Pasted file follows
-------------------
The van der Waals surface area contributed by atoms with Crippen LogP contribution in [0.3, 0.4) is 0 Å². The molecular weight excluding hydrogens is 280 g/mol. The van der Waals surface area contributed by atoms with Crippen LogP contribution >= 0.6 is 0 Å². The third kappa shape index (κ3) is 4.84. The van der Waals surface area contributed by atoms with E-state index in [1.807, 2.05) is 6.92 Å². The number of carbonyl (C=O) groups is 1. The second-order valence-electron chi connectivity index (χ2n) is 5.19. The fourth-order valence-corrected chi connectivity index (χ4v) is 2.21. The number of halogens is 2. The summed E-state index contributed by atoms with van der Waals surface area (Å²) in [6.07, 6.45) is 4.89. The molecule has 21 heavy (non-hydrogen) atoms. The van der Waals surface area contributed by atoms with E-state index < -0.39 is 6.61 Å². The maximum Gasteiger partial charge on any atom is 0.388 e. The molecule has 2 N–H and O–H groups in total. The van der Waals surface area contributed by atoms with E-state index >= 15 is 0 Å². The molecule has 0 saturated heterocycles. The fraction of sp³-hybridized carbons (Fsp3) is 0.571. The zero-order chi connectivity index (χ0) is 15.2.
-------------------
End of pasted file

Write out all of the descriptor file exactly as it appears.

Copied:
The van der Waals surface area contributed by atoms with Crippen LogP contribution in [0.3, 0.4) is 0 Å². The molecular weight excluding hydrogens is 280 g/mol. The van der Waals surface area contributed by atoms with Crippen LogP contribution >= 0.6 is 0 Å². The third kappa shape index (κ3) is 4.84. The van der Waals surface area contributed by atoms with E-state index in [1.807, 2.05) is 6.92 Å². The number of carbonyl (C=O) groups is 1. The second-order valence-electron chi connectivity index (χ2n) is 5.19. The fourth-order valence-corrected chi connectivity index (χ4v) is 2.21. The number of halogens is 2. The summed E-state index contributed by atoms with van der Waals surface area (Å²) in [6.07, 6.45) is 4.89. The molecule has 21 heavy (non-hydrogen) atoms. The van der Waals surface area contributed by atoms with E-state index < -0.39 is 6.61 Å². The maximum Gasteiger partial charge on any atom is 0.388 e. The molecule has 2 N–H and O–H groups in total. The van der Waals surface area contributed by atoms with E-state index >= 15 is 0 Å². The molecule has 0 saturated heterocycles. The fraction of sp³-hybridized carbons (Fsp3) is 0.571. The zero-order chi connectivity index (χ0) is 15.2.